Kosaraju's AlgorithmIn the following tutorial, we will learn about the formation of strongly connected components and finding them using Kosaraju's Algorithm. We will also understand some working examples of Kosaraju's Algorithm in different programming languages like C++ and Python. But before we get started, let us briefly understand what Strongly Connected Components (SCC) are. Understanding the Strongly Connected ComponentsA Directed Graph is said to be strongly connected if there exists a path in each direction of each pair of nodes (or vertices) of the graph. This statement implies a path from the first node in the pair to the second and another path from the second node to the first. In a directed graph G that may not be strongly connected, a pair of nodes N and M are said to be strongly connected to each other if a path exists in each direction between them. The binary relation of being strongly connected is considered an equivalence relation, and the induced subgraphs of its equivalence classes are known as Strongly Connected Components (abbreviated as SCC). Equivalently, a strongly connected component of a directed graph G is a subgraph that is strongly connected and is maximal with this property: no additional nodes or edges from G can be comprised in the subgraph without violating its property of being strongly connected. The group of strongly connected components forms a partition of the set of nodes of G. A strong, connected component (SCC) is considered trivial if it contains a single node that is not connected to itself with an edge; otherwise, it is known as nontrivial. We will now understand the above context with the help of an example: Let us consider the graph shown below: Figure 1: An Initial Directed Graph The strongly connected components of the above graph will be: Figure 2: The Strongly Connected Components of the Directed Graph As we can observe from the above figure, every node in the first strongly connected component reaches the other vertex through the directed path. And similar observations can be drawn for the second and third strongly connected components. We can find these components using Kosaraju's Algorithm. Understanding the Kosaraju's AlgorithmKosaraju's Algorithm is centred on twice implementation of the depthfirst search algorithm. The complete procedure of this algorithm is divided into steps discussed below: Step 1: Firstly, we will perform a depth first search on the complete graph. We will start from node A, visit all its child nodes, and mark the selected node as visited. If the node leads to an already visited node, we will push the current node to the stack. Figure 3.1: A Given Graph For instance, in the given graph, we will start from node 0, visit node 1, node 2, and then node 3. Since node 3 leads to an already visited node, i.e., node 0, we will push the source node (i.e., node 3) into the stack. Figure 3.2: DFS on the Graph We will then go to the previous node and visit its unvisited child nodes, i.e., node 4, node 5, node 6, and node 7, sequentially. Since we can't go anywhere from node 7, we will push it into the stack. Figure 3.3: DFS on the Graph We will now return to the previous node (i.e., node 6) and visit its child nodes. However, we will push it into the stack since all of its child nodes are already visited. Figure 3.4: Stacking In the similar way, a final stack is created. Figure 3.5: Final Stack Step 2: Reversing the Original Graph Figure 3.6: DFS on Reversed Graph Step 3: Performing DepthFirst Search on the Reversed Graph We will now start from the top node of the stack and traverse through all its child nodes. Once the already visited node is reached, one strongly connected component is formed. For instance, we will pop node 0 from the stack. Starting from node 0, we will traverse through its child nodes (node 0, node 1, node 2, node 3 in sequence) and mark them as visited so these visited nodes form one strongly connected component. Figure 3.7: Start from Top and Traverse through All the Nodes We will now go to stack and start popping the top node if it is already visited. Otherwise, we will select the top node from the stack and start traversing through its child nodes, as presented in the given figures. Figure 3.8: Pop the Top Node if Already Visited Figure 3.9: Strongly Connected Component Step 4: Hence, the strongly connected components of the graph are as follows: Figure 3.10: All Strongly Connected Components Implementation of Kosaraju's Algorithm in Different Programming LanguagesNow that we have successfully understood the concepts and working of Kosaraju's Algorithm, it is time to see its implementation in different programming languages like C++, and Python. Code for Kosaraju's Algorithm in C++The following is the implementation of Kosaraju's Algorithm in the C++ Programming Language: File: example.cpp Output: The Strongly Connected Components of the Graph : 0 3 2 1 4 6 5 7 Explanation: In the above snippet of code, we have included the required header files and used the standard namespace. We then defined a class as DirectedGraph. Inside this class, we have defined some variables and methods to serve different purposes in the program. We then defined a constructor to create a graph for the number of nodes. We have also defined the method to perform the depthfirst search, where we will visit all the child nodes of the selected node and mark them visited. We then defined the method to transpose the nodes of the graph to reverse its order. We have also defined the method to add edges between the nodes to represent the directions in the graph. After that, we have defined the method to push the current node into the stack if it leads to visited nodes. We have also defined the method to print all the strongly connected components of the graph for the users. For the main function, we have instantiated the DirectedGraph() class and used its add_edge() method to add different edges to the graph. At last, we have printed a statement for the users and called the print_strongly_connected_components() method to print all the strongly connected components of the graph. As a result, all the possible strongly connected components of the graph are printed for the users. Code for Kosaraju's Algorithm in PythonThe following is the implementation of Kosaraju's Algorithm in the Python Programming Language: File: example.py Output: The Strongly Connected Components of the Graph : 0 3 2 1 4 6 5 7 Explanation: In the above snippet of code, we have imported defaultdict class from the collections library and defined a class as DirectedGraph. Inside this class, we have defined an initializing method to define and initialize some variables required in the program. We have then defined the method to add edges between the nodes to represent the directions in the graph. We have also defined the method to perform the depthfirst search, where we will visit all the child nodes of the selected node and mark them visited. After that, we have defined the method to push the current node into the stack if it leads to visited nodes. We have also defined the method to transpose the nodes of the graph to reverse its order and the method to print all the strongly connected components of the graph for the users. For the main function, we have instantiated the DirectedGraph() class and used its addEdge() method to add different edges to the graph. At last, we have printed a statement for the users and called the printStronglyConnectedComponents() method to print all the strongly connected components of the graph. As a result, all the possible strongly connected components of the graph are printed for the users. Understanding the Time and Space Complexity of Kosaraju's AlgorithmTime Complexity: In Kosaraju Algorithm, there are mainly three steps that take place:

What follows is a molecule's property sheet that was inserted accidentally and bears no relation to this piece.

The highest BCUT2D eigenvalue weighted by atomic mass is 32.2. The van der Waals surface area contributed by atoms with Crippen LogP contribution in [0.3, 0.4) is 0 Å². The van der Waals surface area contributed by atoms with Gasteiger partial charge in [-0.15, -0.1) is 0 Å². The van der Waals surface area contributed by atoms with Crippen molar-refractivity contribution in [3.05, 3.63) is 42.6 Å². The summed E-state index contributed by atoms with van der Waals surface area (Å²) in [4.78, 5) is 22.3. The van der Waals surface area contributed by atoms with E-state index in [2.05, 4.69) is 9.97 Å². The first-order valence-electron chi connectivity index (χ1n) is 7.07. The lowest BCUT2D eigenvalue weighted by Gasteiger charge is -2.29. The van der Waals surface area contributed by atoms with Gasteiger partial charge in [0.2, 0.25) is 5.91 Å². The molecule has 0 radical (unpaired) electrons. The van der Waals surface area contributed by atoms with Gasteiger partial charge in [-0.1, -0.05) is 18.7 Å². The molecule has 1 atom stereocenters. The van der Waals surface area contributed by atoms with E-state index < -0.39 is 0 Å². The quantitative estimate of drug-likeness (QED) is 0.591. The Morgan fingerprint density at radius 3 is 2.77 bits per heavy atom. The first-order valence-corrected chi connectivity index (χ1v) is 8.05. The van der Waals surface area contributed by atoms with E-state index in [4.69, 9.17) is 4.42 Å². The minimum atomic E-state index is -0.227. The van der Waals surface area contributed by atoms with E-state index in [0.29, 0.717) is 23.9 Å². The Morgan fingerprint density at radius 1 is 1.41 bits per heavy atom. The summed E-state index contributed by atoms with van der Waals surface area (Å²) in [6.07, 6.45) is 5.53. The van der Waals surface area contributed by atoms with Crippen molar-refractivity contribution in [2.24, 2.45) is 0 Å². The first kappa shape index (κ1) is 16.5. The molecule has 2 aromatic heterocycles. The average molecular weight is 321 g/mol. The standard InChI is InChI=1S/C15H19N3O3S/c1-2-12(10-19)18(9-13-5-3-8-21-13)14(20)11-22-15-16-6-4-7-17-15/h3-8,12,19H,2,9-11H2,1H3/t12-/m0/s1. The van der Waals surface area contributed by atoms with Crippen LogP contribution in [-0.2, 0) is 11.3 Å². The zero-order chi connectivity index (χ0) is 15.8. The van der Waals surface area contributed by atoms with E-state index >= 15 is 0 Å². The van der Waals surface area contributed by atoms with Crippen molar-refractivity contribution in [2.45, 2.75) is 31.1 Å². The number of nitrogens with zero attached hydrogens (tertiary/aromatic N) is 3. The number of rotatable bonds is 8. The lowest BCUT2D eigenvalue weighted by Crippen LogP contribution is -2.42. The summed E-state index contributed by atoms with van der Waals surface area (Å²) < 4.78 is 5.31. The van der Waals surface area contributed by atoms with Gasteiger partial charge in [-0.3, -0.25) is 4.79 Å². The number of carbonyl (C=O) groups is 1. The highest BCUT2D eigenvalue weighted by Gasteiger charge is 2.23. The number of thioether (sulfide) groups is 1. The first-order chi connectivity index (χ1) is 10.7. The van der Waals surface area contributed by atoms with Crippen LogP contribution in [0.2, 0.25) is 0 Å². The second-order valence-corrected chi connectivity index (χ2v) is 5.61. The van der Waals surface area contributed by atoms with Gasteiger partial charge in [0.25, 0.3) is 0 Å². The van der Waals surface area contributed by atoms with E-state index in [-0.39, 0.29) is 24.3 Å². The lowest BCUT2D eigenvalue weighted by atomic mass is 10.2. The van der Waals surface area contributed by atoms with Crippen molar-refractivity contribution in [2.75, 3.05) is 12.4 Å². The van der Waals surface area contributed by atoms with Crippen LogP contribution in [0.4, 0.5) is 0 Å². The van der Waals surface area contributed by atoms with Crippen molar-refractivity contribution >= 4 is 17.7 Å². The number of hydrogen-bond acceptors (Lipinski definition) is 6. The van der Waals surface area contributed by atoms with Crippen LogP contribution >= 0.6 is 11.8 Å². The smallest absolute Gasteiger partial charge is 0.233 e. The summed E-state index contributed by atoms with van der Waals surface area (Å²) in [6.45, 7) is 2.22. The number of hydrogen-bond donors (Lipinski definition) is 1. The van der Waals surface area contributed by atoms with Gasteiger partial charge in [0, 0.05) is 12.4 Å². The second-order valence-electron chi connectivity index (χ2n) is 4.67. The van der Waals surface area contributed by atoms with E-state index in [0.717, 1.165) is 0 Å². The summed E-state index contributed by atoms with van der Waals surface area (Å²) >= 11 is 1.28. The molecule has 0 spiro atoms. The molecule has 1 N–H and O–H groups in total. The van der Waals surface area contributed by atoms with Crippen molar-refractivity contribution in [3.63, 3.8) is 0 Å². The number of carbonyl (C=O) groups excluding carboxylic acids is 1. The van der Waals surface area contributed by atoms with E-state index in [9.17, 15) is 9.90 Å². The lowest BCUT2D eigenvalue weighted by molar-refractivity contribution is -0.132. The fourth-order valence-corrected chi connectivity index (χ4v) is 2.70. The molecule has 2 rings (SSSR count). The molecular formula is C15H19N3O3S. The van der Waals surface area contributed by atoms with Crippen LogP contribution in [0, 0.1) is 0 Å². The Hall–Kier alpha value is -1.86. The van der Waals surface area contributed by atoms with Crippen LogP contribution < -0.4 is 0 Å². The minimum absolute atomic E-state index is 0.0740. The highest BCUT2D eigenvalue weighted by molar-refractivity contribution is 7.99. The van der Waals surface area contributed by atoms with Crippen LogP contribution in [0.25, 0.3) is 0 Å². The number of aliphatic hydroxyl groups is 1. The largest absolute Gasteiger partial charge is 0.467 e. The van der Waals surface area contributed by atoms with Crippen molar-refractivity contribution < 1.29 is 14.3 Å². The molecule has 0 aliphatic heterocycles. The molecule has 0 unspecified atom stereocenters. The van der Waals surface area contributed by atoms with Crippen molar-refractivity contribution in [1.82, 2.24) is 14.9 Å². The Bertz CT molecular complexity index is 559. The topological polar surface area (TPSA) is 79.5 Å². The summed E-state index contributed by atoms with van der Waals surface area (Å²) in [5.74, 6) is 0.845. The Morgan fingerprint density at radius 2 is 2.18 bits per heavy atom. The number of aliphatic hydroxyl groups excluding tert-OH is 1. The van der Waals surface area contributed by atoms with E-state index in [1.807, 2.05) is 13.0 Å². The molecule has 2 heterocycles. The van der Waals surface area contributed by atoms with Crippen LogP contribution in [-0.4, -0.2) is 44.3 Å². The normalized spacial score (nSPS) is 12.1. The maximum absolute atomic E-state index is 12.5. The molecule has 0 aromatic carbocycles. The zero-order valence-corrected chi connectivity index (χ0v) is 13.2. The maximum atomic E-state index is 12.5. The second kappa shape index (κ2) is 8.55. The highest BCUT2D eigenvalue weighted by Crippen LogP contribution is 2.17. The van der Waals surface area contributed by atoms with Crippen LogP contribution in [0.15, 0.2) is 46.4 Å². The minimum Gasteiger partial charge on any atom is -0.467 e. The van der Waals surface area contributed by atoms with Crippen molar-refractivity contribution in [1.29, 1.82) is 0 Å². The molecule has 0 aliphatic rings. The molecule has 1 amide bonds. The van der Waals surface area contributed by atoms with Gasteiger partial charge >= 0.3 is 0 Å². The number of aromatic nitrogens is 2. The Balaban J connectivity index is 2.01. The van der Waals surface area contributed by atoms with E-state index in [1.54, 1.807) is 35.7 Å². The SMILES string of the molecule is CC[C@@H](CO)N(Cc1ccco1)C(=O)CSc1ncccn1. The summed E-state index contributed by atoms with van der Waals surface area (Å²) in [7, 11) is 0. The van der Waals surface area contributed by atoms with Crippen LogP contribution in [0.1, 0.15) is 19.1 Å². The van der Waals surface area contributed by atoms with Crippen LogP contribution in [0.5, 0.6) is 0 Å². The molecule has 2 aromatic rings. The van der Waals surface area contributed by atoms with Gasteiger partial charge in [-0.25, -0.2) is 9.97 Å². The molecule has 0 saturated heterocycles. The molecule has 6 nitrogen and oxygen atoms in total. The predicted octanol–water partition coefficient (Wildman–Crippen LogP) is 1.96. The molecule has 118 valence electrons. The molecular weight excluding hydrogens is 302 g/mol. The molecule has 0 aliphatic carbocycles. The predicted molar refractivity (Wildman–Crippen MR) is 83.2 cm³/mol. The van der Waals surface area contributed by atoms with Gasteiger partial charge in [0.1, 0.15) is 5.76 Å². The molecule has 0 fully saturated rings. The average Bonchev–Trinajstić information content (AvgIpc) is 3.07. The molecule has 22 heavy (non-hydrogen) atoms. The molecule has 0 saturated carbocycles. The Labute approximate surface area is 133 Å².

Therefore, the total time taken to perform the above three steps in Kosaraju's Algorithm will be: O(V + E) + O(V) + O(V + E) = O(V + E) Hence, the time complexity of Kosaraju's Algorithm is O(V + E), where V is the number of nodes and E is the number of edges in the graph Space Complexity: Since Kosaraju's Algorithm uses a stack to store the nodes while performing the first DepthFirst Search (DFS), thus the space utilized by the stack will be equal to the size of the nodes of the graph. Therefore, the space complexity of Kosaraju's Algorithm is O(N), where N is the number of nodes in the graph. Advantages and Disadvantages of Kosaraju's Algorithm
Applications of Strongly Connected ComponentsThe following are some applications of Strongly Connected Components:
Alternatives of Kosaraju's AlgorithmIn addition to Kosaraju's Algorithm, there are some other algorithms that are used to find strongly connected components in a directed graph. Some examples of such algorithms are Tarjan's Algorithm and the PathBased Strong Component Algorithm.
The Conclusion